After one month: Depending on your diet – don’t make the mistake of thinking you can eat more if you exercise! – fat loss will make leaner, stronger muscles more visible. Previously tight, sore joints will now be less painful; climbing that flight of stairs will be less challenging. Motivation and confidence will soar and you will be well on your way to a fabulous year.
Be specific. Losing weight, running more, practicing mindfulness — these vague goals need to be supported by a structure regarding where to start, how to accomplish the goal, and when you’ll be doing it. Because being healthy takes daily dedication for results, you must have a written plan and purpose that help prioritize your goals, just like you would with any other project.
Consider starting with smaller goals, such as exercising for 20 minutes on Monday, Wednesday, and Friday for the first week. By cutting up your goals into smaller fitness fragments, you are more likely to achieve them.
Then open your phone’s calendar or purchase a paper calendar and review your current commitments and preferences. If you aren’t a morning person, or have to be at work very early, it would be unrealistic to schedule your workouts at the crack of dawn. By recognizing schedule conflicts early on, you can ensure you’ll never miss a workout due to a lack of time.
Be organized. Fitness is more fun when you feel comfortable in your exercise environment. Before you embark on a new routine, take time to consider where you plan to work out, and what you will need. No one likes a cramped workout space, or finding out halfway through a circuit that you’re missing a crucial piece of equipment.
For our month-long functional fitness series, you’ll need a small area, such as a corner of your basement or bedroom. A set of free weights is a worthy investment, but you also can substitute with filled water bottles or cans, or fill a backpack with books. By organizing your workout area now, you can effortlessly float into your fitness circuit without any hassle.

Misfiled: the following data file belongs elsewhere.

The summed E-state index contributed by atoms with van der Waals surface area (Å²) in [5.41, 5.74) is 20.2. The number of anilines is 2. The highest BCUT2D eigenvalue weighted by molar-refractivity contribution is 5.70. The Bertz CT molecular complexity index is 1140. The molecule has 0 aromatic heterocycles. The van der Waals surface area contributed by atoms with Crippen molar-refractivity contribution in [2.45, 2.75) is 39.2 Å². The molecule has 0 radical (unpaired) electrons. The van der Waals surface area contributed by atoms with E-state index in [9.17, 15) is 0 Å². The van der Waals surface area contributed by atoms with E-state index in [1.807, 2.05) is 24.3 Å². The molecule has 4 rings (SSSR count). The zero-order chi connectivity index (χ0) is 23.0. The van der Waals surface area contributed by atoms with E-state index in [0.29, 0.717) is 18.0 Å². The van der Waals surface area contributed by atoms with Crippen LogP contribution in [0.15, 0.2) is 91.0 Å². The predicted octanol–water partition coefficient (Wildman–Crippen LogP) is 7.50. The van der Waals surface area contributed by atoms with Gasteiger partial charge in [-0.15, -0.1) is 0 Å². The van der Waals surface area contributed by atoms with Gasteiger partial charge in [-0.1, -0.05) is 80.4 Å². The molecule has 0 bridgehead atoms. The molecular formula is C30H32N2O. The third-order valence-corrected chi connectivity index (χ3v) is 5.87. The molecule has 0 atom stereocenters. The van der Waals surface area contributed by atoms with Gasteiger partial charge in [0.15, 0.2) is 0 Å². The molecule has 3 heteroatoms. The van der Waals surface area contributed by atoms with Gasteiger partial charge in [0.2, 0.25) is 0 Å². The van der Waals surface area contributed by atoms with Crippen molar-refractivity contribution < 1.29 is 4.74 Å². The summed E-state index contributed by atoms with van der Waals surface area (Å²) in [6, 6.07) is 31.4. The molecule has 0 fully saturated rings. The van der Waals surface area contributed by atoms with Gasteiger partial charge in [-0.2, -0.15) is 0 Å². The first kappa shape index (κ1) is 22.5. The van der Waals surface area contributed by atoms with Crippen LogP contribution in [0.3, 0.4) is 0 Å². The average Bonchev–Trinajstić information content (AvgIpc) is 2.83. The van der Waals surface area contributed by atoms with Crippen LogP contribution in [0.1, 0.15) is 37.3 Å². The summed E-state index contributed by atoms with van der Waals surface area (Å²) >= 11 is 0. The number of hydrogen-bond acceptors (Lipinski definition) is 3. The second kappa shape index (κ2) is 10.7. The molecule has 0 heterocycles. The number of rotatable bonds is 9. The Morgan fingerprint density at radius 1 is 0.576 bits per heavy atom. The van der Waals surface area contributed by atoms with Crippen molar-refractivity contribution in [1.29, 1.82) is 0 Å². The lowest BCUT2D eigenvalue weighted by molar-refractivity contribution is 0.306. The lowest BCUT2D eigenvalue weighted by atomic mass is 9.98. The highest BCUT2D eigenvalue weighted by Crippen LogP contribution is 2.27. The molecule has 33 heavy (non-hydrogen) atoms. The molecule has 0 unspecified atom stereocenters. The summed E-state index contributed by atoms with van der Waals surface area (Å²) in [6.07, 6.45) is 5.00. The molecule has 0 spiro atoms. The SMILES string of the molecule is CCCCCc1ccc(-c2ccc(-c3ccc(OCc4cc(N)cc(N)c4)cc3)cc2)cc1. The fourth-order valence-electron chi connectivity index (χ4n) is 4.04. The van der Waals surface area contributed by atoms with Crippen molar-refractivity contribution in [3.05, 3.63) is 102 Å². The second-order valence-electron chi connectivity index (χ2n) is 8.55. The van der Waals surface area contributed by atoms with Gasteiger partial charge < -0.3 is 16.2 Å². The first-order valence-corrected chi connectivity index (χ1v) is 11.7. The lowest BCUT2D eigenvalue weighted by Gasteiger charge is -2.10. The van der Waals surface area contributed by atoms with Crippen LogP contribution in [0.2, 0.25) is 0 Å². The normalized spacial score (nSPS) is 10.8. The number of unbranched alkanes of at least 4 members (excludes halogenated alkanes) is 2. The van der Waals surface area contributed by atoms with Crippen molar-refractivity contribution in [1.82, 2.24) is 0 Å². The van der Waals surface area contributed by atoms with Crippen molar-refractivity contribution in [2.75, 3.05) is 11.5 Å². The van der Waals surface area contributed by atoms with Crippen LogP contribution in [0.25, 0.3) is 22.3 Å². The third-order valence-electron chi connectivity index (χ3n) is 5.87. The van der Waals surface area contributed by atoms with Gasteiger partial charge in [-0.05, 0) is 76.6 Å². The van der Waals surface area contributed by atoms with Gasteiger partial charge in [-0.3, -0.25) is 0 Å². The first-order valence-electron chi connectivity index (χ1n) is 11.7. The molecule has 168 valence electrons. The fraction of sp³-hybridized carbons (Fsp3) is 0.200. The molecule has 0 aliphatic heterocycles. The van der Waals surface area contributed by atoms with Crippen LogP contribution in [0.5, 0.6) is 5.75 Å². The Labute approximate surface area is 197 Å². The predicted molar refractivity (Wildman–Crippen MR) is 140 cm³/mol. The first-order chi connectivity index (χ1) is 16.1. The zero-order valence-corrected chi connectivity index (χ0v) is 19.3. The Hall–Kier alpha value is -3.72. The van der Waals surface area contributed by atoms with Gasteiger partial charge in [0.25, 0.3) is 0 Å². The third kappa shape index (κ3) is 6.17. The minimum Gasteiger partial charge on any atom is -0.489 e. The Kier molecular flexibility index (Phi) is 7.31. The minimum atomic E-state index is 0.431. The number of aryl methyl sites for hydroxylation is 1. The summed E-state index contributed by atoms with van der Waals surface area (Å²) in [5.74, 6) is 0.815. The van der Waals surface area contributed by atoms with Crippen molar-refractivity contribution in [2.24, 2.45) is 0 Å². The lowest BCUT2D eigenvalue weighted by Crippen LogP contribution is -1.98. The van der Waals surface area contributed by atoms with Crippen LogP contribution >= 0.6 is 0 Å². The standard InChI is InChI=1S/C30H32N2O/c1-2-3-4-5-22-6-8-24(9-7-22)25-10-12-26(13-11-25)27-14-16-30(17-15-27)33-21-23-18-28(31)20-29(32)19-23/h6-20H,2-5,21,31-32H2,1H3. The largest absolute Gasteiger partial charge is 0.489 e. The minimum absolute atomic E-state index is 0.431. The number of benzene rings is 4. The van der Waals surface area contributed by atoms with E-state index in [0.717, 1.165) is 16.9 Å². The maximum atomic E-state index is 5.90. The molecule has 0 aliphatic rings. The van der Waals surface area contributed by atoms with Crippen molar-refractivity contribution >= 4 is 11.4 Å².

Add rest. Your body needs time to rest and restore. Aim for six to eight hours of sleep a night. Don’t work the same muscle group two days in a row. Take at least one day a week for rest — maybe schedule just a stretching session or a gentle walk. Your mind will be clearer and your body will operate more efficiently throughout this series if you are well-rested and aren’t overtaxing your body and mind.
Remember that it is not selfish to focus on you. You will be more effective at helping and caring for others once you begin with your self-care. Let this be the year you finally reap the reward of your New Year’s fitness resolution.
Ashley Blake Greenblatt is a certified personal trainer and wellness coach in South Jersey. Learn more about her virtual training program at ashleyblakefitness.com. Yvonne Ferguson Hardin (Fergie) is the owner of Fergie’s Instructional Training in Germantown, where she specializes in educational movement programs for exercisers aged 55 and older. For more information, go to TransformURlifetoday.com.